What if the church was known more by what we’re for than what we’re against?
It landed in my inbox and I couldn’t not read it:
A Christian Debate on Gay Marriage featuring two “experts” on either side of the issue.
The article itself wasn’t hugely compelling. (No disrespect intended.) But the comments. . . The comment thread is what drew me in.
I read pages and pages of comments, one after the other, from people in either camp of the gay marriage debate.
Some appeared to be written with much thought and intelligence.
Others seemingly rattled off out of haste and unbridled emotion.
Some quoting scripture and some quoting experience.
Many out of context.
All on both sides.
The tears began to well as I realized that what I’ve been fearing really is true:
The church is more known by what we’re against than what we are for.
Why aren’t Christians known for mothering for orphans, caring for widows, assisting the elderly, and including the outcast?
Why aren’t Christians known for embracing the refugee and the alien and fighting for their welfare and rights?
Why aren’t Christians known for being accepting and gracious and abounding in love (without conditions, prerequisites, and disclaimers)?
Why aren’t Christians known for bringing healing to the broken-hearted?
Why aren’t Christians known for being slow to anger?
Why aren’t Christians known for addressing poverty and engineering clean water and reducing child and maternal mortality through safe birth practices and reaching out to the struggling family next door?
Why aren’t Christians known for befriending inmates and serving the homeless, abolishing human trafficking and bringing an end to inhumane child labor practices?
Why aren’t Christians known for improving health care and reforming education, building communities and promoting literacy?
Why aren’t Christians known for building bridges across political parties and for seeking unity amidst diversity?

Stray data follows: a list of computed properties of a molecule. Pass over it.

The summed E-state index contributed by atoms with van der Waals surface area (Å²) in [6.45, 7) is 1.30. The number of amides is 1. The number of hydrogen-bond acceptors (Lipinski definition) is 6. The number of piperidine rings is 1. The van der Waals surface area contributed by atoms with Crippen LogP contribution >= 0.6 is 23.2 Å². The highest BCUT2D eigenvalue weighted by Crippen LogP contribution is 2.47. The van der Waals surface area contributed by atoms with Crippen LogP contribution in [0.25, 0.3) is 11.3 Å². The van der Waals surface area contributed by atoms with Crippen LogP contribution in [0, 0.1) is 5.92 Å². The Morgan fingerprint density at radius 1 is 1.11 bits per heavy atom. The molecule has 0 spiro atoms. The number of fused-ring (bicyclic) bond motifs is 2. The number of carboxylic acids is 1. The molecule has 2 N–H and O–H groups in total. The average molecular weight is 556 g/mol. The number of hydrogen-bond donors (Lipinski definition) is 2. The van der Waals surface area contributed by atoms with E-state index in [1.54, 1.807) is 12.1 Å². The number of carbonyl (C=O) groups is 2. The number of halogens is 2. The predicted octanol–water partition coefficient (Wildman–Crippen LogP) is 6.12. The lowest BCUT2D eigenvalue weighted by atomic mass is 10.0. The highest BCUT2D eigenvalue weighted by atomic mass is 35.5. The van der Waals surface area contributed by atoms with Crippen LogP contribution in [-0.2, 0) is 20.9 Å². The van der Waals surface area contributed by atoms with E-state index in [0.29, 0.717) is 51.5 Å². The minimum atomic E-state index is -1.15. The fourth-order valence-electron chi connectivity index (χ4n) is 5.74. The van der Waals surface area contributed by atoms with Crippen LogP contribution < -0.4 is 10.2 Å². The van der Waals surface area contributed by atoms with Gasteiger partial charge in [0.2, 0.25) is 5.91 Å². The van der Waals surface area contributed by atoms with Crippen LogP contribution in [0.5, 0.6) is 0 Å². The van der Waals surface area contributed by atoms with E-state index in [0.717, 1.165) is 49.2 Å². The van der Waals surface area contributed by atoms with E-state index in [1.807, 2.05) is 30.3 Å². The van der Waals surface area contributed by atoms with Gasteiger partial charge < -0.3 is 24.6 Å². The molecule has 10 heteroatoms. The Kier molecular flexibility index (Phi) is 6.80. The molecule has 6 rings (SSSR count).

Why aren’t Christians known for empowering women?
Why aren’t Christians known for diffusing discord and being bringers of peace?
Why aren’t Christians known for being sacrificial and generous?
Why aren’t Christians known for throwing down their swords and picking up their crosses?
Why aren’t Christians known for loving gay people? Any people? All people?
It breaks my heart that we are known for deciding who is in sin, and who isn’t. Who gets into heaven, and who doesn’t. What sins should be legislated, and which sins shouldn’t. (As if that “right” belongs exclusively to us.)
Because don’t we all just really need Jesus?
And isn’t the ground at the cross a level place?
Wasn’t his sacrifice sufficient for everyone?
Have we not all been made in his image?
Does he not delight in his children, whether they know him or not?
Aren’t we all worthy of his gift?
Is there not room enough in his heart for all? Is there not room enough in mine?
So I closed the screen as my lap became wet with heavy tears.
Forgive us Lord. Have mercy. Draw near. Show your face.
I wept as I prayed.
And then I wondered, what if we prayed more than we lobbied?
What if we practiced more than we preached?
What if we served more than we sought protection?
What if we asked for more of God’s heart to help us navigate our times instead of relying on our own?
What if compassion moved us, instead of anger, fear, and judgment?
What if we loved, expecting nothing in return?
What if we washed feet?
This post originally appeared on May 14, 2012 on my other wee blog where I used to free-write for five minutes a day (writing uninterrupted and posting unedited), although this entry pushed me closer to ten… and I’ve now fixed a couple of typos and added links. Somehow it didn’t make it over when I merged my two blogs into AdrielBooker.com last year and I felt it was relevant to repost it in the wake of World Vision’s recent fiasco. I didn’t want to post in the heat of the upset and confusion when it all hit the fan, but thought it was time now that people seemed to have calmed down a bit.
This is still my prayer today: Forgive us Lord. Have mercy. Draw near. Show your face.